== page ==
EDITOR’S NOTE: The following is the fifth in a series of articles giving an introduction to the Federalist Papers, a collection of 85 articles and essays written by Alexander Hamilton, James Madison, and John Jay promoting the ratification of the United States Constitution.

In Federalist #3 and Federalist #4, John Jay made the case that “union, strength, and good government” would secure Americans from dangers from abroad. In Federalist #5, he returns to a theme he introduced in Federalist #2 – the inadequacy and disadvantages of separate confederacies.

Jay argues that a divided America will not only project weakness and invite foreign aggression, but it will also lead to internal conflict and infighting, and an even greater degree of weakness.

To make his case, he turns to England, writing, “The history of Great Britain is the one with which we are in general the best acquainted, and it gives us many useful lessons.”

Jay’s use of England as his prime example, despite the fact America just fought a long war to free itself from the empire, reveals the attachment Americans still felt toward the “motherland.” The impassioned appeal to English government as the model carries with at least a small amount of irony. Jay apparently felt confident most Americans would not view the consolidation of the British Empire as a source of the tyranny they fought to throw off.

Jay opens Federalist #5 with an excerpt from a letter Queen Anne wrote to the Scotch Parliament during its process of unification with England in the early 1700s.

“An entire and perfect union will be the solid foundation of lasting peace: It will secure your religion, liberty, and property; remove the animosities amongst yourselves, and the jealousies and differences betwixt our two kingdoms,” Anne wrote.

Jay points out that while it seems common sense would dictate that a single island would be united as one nation, England, Scotland and Wales for long periods were divided and “were almost constantly embroiled in quarrels and wars with one another.”

Jay then draws a parallel.

“Should the people of America divide themselves into three or four nations, would not the same thing happen? Would not similar jealousies arise, and be in like manner cherished? Instead of their being ‘joined in affection’ and free from all apprehension of different ‘interests,’ envy and jealousy would soon extinguish confidence and affection, and the partial interests of each confederacy, instead of the general interests of all America, would be the only objects of their policy and pursuits.”

Jay goes on to assert that these confederacies would certainly not remain on equal footing very long. One would inevitably grow stronger than the others and “at that moment would those neighbors behold her with envy and with fear.” He emphasizes this point by playing on regional prejudices that already existed in America.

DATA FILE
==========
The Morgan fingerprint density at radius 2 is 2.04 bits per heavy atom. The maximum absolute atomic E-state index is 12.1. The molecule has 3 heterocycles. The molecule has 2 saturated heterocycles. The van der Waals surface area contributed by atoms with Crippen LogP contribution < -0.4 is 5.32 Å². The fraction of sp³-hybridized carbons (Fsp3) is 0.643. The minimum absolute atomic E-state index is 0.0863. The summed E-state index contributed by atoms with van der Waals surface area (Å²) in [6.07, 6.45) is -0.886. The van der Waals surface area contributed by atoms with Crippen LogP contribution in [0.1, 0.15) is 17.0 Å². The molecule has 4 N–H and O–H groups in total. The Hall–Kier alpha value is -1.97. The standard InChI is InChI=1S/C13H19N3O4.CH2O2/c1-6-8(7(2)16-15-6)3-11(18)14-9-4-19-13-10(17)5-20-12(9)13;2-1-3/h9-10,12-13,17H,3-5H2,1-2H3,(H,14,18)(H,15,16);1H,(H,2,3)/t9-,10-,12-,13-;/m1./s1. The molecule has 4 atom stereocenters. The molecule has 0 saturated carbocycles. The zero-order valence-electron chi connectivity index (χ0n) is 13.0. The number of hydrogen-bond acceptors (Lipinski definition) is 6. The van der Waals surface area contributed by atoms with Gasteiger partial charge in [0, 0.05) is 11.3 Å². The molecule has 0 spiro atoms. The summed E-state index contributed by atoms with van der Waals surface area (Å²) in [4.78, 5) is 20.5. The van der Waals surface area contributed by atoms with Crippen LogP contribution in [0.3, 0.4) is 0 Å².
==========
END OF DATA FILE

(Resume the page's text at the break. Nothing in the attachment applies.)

“The North is generally the region of strength, and many local circumstances render it probable that the most Northern of the proposed confederacies would, at a period not very distant, be unquestionably more formidable than any of the others. No sooner would this become evident than the NORTHERN HIVE would excite the same ideas and sensations in the more southern parts of America which it formerly did in the southern parts of Europe. Nor does it appear to be a rash conjecture that its young swarms might often be tempted to gather honey in the more blooming fields and milder air of their luxurious and more delicate neighbors.”

Keep in mind Jay’s primary audience was New Yorkers. While we tend to think of New York as a “northern state,” during the ratification period, it actually shared common interests with a distinct grouping of “middle states,” including Pennsylvania and New Jersey. These states were culturally distinct from New England, and significant rivalry existed between them. Jay played on New York prejudice to emphasize the benefit of union.

Jay continues to build on the fear factor, arguing that the competition and jealousy between the confederacies would lead to constant “discord, jealousy, and mutual injuries” that “would place us exactly in the situations in which some nations doubtless wish to see us, viz., FORMIDABLE ONLY TO EACH OTHER.”

But couldn’t the confederacies remain independent and yet still unite together in the face of foreign enemies? Jay answers with an emphatic, “No!” arguing that the divergent interests would preclude cooperation.

“Different commercial concerns must create different interests, and of course different degrees of political attachment to and connection with different foreign nations,” he wrote. “Nay, it is far more probable that in America, as in Europe, neighboring nations, acting under the impulse of opposite interests and unfriendly passions, would frequently be found taking different sides.”

Having argued through four papers that union depends on ratification and the security of America from foreign hostility and influence depends on union, Jay appeals to his reader to draw what he clearly sees as the only logical conclusion.

“Let candid men judge, then, whether the division of America into any given number of independent sovereignties would tend to secure us against the hostilities and improper interference of foreign nations.”

And with that, Jay exits the scene, contributing only one more paper much later in the Federalist.

Mike Maharrey

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